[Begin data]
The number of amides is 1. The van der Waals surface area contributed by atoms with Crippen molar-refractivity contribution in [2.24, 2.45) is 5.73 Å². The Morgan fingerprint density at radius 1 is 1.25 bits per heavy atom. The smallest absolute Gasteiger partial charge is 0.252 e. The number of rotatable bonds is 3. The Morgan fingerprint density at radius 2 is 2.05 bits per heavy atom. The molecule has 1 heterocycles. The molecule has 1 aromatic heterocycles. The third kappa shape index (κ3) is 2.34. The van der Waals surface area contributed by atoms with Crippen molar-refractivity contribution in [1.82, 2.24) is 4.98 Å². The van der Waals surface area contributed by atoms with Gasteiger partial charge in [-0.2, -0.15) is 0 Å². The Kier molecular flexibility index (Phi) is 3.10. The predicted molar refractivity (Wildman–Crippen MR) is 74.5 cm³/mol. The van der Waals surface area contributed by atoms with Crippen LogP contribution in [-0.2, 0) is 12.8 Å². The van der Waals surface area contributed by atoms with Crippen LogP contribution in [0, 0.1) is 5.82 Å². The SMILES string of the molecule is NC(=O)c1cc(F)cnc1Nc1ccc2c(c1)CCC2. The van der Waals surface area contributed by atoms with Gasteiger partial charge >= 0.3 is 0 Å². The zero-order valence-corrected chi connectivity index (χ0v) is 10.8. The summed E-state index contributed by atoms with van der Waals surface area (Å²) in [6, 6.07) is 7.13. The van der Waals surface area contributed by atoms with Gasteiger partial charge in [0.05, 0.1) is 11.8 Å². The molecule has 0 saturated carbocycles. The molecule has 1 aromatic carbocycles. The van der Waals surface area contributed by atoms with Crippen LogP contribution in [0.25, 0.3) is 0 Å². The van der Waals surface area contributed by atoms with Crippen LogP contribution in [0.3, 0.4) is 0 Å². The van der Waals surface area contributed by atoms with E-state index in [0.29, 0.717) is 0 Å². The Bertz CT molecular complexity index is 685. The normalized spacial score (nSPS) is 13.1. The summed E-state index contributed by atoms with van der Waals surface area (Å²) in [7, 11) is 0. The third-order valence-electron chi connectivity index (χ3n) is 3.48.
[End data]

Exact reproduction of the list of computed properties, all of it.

The number of amides is 1. The van der Waals surface area contributed by atoms with Crippen molar-refractivity contribution in [2.24, 2.45) is 5.73 Å². The Morgan fingerprint density at radius 1 is 1.25 bits per heavy atom. The smallest absolute Gasteiger partial charge is 0.252 e. The number of rotatable bonds is 3. The Morgan fingerprint density at radius 2 is 2.05 bits per heavy atom. The molecule has 1 heterocycles. The molecule has 1 aromatic heterocycles. The third kappa shape index (κ3) is 2.34. The van der Waals surface area contributed by atoms with Crippen molar-refractivity contribution in [1.82, 2.24) is 4.98 Å². The van der Waals surface area contributed by atoms with Gasteiger partial charge in [-0.2, -0.15) is 0 Å². The Kier molecular flexibility index (Phi) is 3.10. The predicted molar refractivity (Wildman–Crippen MR) is 74.5 cm³/mol. The van der Waals surface area contributed by atoms with Crippen LogP contribution in [-0.2, 0) is 12.8 Å². The van der Waals surface area contributed by atoms with Crippen LogP contribution in [0, 0.1) is 5.82 Å². The SMILES string of the molecule is NC(=O)c1cc(F)cnc1Nc1ccc2c(c1)CCC2. The van der Waals surface area contributed by atoms with Gasteiger partial charge >= 0.3 is 0 Å². The zero-order valence-corrected chi connectivity index (χ0v) is 10.8. The summed E-state index contributed by atoms with van der Waals surface area (Å²) in [6, 6.07) is 7.13. The van der Waals surface area contributed by atoms with Gasteiger partial charge in [0.05, 0.1) is 11.8 Å². The molecule has 0 saturated carbocycles. The molecule has 1 aromatic carbocycles. The van der Waals surface area contributed by atoms with Crippen LogP contribution in [0.25, 0.3) is 0 Å². The van der Waals surface area contributed by atoms with Crippen LogP contribution in [0.3, 0.4) is 0 Å². The van der Waals surface area contributed by atoms with E-state index in [0.29, 0.717) is 0 Å². The Bertz CT molecular complexity index is 685. The normalized spacial score (nSPS) is 13.1. The summed E-state index contributed by atoms with van der Waals surface area (Å²) in [7, 11) is 0. The third-order valence-electron chi connectivity index (χ3n) is 3.48.